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Just recently, I had the chance to watch the movie Life of Pi while traveling with my family to catch our cruise ship Crystal Symphony in Los Angeles for a 19-day cruise. Imagine, we will be bonding with the whole family of around 40 people, including my father Joecon and my mother Marivic, my siblings and their spouses, as well as my nieces and nephews (as seen in this photo taken during a recent family gathering), as we travel to Cabo San Lucas, Costa Rica, Columbia (crossing the Panama Canal), the Keys, up to New York. Anyway, the movie is about an Indian boy and his family who took a ship to migrate to Canada. As they sailed after a stop in Manila, the ship sank during a storm, and he finds himself in a lifeboat with a Bengal tiger. Well, we do not have any animals in our cruise, and we are praying to have calm seas until we reach our destination. But kidding aside, the Life of Pi greatly reminds me about how the way life is in the Philippines.
When Martial Law was declared about 40 years ago in 1972, it is hard to miss the similarity between Pi and the Philippines having been â€œstranded at seaâ€ for such a long time. During these years, life became challenging and many Filipinos decided to seek opportunities overseas, either as workers or as migrants, for a better life. But who would have imagined that one day, this situation would turn into the biggest source of our foreign reserves? As a family-oriented nation, Filipinos are inclined to help their families who are left behind, which caused the repatriation of dollars to contribute to around P80 billion today in our reserves. Others who decided to live abroad and move their families have not cut ties with the people here. They continue to send money back home, and they also serve as the biggest source of tourists or balikbayans, which is remarkable. The transformation over the past 40 years into earning the gold standard as an investment grade country gives us the greatest pride that we are no longer the Sick Man of Asia.
One would wonder, how did Pi manage to survive while staying in a lifeboat for over 200 days without food and water? It was through his resourcefulness and hard work to source water from rain and to fish using whatever means was available. When all his options were gone, he turns to God for help. Pi is a spiritual person. He was basically a Hindu, but due to a challenge by a friend who dared him to drink holy water in a church, he somehow was able to learn about Christianity. The life in the Philippines is similar, where many Filipinos are facing extreme poverty. Like Pi, Filipinos turn to other means in order to look for a better future for the children, just like how many of them went overseas to find work. But being a Catholic country, our faith has held us up for quite a long time. We were able to withstand the blows in life, just like how Pi managed to keep himself alive despite living with a tiger, which symbolized the challenges that we face. One had to believe that there is indeed a God that provides in times when one is about to give up, especially if that person survived after being stranded at sea for over 200 days.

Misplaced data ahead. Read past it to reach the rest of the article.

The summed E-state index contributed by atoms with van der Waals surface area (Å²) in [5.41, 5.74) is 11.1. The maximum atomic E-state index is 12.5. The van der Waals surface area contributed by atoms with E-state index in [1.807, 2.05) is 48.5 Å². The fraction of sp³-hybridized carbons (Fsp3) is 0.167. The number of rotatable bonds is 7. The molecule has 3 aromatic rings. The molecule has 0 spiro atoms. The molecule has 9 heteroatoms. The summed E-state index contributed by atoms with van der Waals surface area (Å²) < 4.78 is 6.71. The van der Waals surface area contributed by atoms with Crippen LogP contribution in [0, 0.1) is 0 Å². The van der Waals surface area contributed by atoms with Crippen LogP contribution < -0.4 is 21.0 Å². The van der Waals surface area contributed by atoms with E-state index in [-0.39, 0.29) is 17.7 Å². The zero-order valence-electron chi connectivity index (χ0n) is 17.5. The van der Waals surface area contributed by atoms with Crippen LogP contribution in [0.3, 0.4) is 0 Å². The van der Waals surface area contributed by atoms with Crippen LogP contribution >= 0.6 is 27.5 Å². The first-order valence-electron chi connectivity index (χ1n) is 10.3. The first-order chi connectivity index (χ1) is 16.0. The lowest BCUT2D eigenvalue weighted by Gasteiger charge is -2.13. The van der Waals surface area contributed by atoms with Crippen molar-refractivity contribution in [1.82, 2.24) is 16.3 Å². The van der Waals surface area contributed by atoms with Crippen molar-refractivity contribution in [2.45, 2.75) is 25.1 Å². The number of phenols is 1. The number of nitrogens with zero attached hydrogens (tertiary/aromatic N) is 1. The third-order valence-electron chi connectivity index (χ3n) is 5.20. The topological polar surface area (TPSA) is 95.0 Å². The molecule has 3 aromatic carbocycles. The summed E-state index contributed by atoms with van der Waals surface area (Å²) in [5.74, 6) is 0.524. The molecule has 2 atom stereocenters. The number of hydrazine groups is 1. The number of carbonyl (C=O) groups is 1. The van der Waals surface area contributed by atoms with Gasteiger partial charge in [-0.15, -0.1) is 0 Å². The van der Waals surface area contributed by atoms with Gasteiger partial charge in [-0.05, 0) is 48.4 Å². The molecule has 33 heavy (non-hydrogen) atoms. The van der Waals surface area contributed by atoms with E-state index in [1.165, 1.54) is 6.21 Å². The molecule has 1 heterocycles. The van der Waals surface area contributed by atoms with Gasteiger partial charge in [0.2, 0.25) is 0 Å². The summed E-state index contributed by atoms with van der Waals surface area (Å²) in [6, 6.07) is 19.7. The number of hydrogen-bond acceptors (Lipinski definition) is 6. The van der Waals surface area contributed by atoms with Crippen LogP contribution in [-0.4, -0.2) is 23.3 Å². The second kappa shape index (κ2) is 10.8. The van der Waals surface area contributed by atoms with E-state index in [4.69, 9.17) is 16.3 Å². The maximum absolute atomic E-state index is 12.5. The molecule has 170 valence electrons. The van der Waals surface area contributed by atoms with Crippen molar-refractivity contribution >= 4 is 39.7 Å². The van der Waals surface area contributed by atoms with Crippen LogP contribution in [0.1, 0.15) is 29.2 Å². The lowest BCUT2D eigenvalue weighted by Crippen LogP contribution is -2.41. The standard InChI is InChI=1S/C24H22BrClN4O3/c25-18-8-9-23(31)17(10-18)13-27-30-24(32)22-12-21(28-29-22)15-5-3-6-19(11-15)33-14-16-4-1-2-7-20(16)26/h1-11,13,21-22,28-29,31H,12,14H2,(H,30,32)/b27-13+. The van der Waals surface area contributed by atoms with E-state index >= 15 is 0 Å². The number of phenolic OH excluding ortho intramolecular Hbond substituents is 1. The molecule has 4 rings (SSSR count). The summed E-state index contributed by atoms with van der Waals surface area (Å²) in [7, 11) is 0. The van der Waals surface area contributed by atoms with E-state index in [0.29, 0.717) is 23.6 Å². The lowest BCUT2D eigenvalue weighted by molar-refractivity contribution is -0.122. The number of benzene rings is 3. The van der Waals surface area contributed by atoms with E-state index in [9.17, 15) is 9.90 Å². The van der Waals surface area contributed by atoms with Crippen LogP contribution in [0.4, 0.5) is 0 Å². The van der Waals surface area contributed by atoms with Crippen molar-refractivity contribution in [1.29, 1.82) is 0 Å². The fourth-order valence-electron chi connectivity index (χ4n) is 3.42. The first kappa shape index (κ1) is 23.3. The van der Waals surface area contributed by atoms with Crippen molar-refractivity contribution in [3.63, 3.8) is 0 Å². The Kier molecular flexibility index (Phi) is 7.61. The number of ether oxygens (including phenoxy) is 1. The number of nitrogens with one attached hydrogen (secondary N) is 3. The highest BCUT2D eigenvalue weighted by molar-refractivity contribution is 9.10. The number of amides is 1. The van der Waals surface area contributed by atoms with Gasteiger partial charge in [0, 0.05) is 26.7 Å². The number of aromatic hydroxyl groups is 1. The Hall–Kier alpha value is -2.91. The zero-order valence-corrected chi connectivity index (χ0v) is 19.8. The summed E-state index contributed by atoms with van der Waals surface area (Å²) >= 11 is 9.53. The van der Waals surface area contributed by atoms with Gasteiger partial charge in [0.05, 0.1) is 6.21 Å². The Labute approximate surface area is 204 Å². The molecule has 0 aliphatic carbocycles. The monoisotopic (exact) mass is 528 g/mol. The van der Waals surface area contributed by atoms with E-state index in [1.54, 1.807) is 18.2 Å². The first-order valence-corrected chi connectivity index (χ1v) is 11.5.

If we would look back at the events within the last 40 years in the Philippines, we saw the first sign of divine providence when the yellow revolution happened which brought down the dictatorship and brought back democracy through Cory Aquino. This is when change began. Then just three years ago, Coryâ€™s son, who was nowhere from the list of potential presidents four years ago, has brought a different kind of change. Not much has changed in the countryâ€™s infrastructure, as we still have congested airports and the worst traffic in our main highways. But he aimed to change something that is far more important than physical structures â€” the attitude, which is the root of every person. A mindset change is the hardest thing to accomplish, and I have to say that our president has been able to accomplish this through divine intervention. P-Noyâ€™s simple policies like â€œno wang-wangâ€ and â€œkayo ang boss koâ€ are symbolic of his new type of leadership. The fight against corruption and greater transparency in government is possible, and it is indeed happening, just like how it is resonated to the public. Our foreign investors saw the changes through how the government is being run today, and they like what they see. Mindset change is very powerful; it takes years to build infrastructure, and sometimes it takes generations to have a positive mindset change. But with a leader that has been blessed, it can happen within a generation.
After seeing the life of Pi who survived at sea for more than 200 days and that of the Philippines for 40 years, I think we have finally seen the turnaround and the start of solving poverty. I am not saying poverty will be eradicated overnight, but the elements are there as we pursue an inclusive kind of growth. A lot of opportunities will come being an investment grade country, and this will give us the chance to improve the lives of our people. But the government and the business sector cannot do it alone, since change also has to happen within the individual. Prayers have to be accompanied with hard work. And as the election happens next week, let us vote for candidates who will sincerely work for the betterment of those who are struggling in poverty.